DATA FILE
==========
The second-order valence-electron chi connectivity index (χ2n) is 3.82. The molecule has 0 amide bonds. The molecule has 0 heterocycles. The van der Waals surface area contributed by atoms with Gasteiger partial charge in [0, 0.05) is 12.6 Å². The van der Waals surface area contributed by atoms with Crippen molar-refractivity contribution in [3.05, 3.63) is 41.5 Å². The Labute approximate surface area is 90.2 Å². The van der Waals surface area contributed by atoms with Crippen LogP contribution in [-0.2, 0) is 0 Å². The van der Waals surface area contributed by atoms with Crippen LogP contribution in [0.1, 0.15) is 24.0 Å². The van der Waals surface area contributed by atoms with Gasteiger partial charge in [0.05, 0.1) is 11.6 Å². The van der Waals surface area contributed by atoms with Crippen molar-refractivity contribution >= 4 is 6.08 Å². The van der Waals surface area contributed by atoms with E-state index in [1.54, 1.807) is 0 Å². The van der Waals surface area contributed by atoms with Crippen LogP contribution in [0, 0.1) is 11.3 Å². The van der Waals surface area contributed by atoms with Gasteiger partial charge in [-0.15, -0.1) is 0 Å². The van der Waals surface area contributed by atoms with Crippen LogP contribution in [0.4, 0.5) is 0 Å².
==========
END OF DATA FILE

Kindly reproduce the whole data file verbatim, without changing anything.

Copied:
The second-order valence-electron chi connectivity index (χ2n) is 3.82. The molecule has 0 amide bonds. The molecule has 0 heterocycles. The van der Waals surface area contributed by atoms with Gasteiger partial charge in [0, 0.05) is 12.6 Å². The van der Waals surface area contributed by atoms with Crippen molar-refractivity contribution in [3.05, 3.63) is 41.5 Å². The Labute approximate surface area is 90.2 Å². The van der Waals surface area contributed by atoms with Crippen LogP contribution in [-0.2, 0) is 0 Å². The van der Waals surface area contributed by atoms with Crippen LogP contribution in [0.1, 0.15) is 24.0 Å². The van der Waals surface area contributed by atoms with Gasteiger partial charge in [0.05, 0.1) is 11.6 Å². The van der Waals surface area contributed by atoms with Crippen molar-refractivity contribution >= 4 is 6.08 Å². The van der Waals surface area contributed by atoms with E-state index in [1.54, 1.807) is 0 Å². The van der Waals surface area contributed by atoms with Crippen LogP contribution in [0, 0.1) is 11.3 Å². The van der Waals surface area contributed by atoms with Gasteiger partial charge in [-0.15, -0.1) is 0 Å². The van der Waals surface area contributed by atoms with Crippen LogP contribution in [0.4, 0.5) is 0 Å².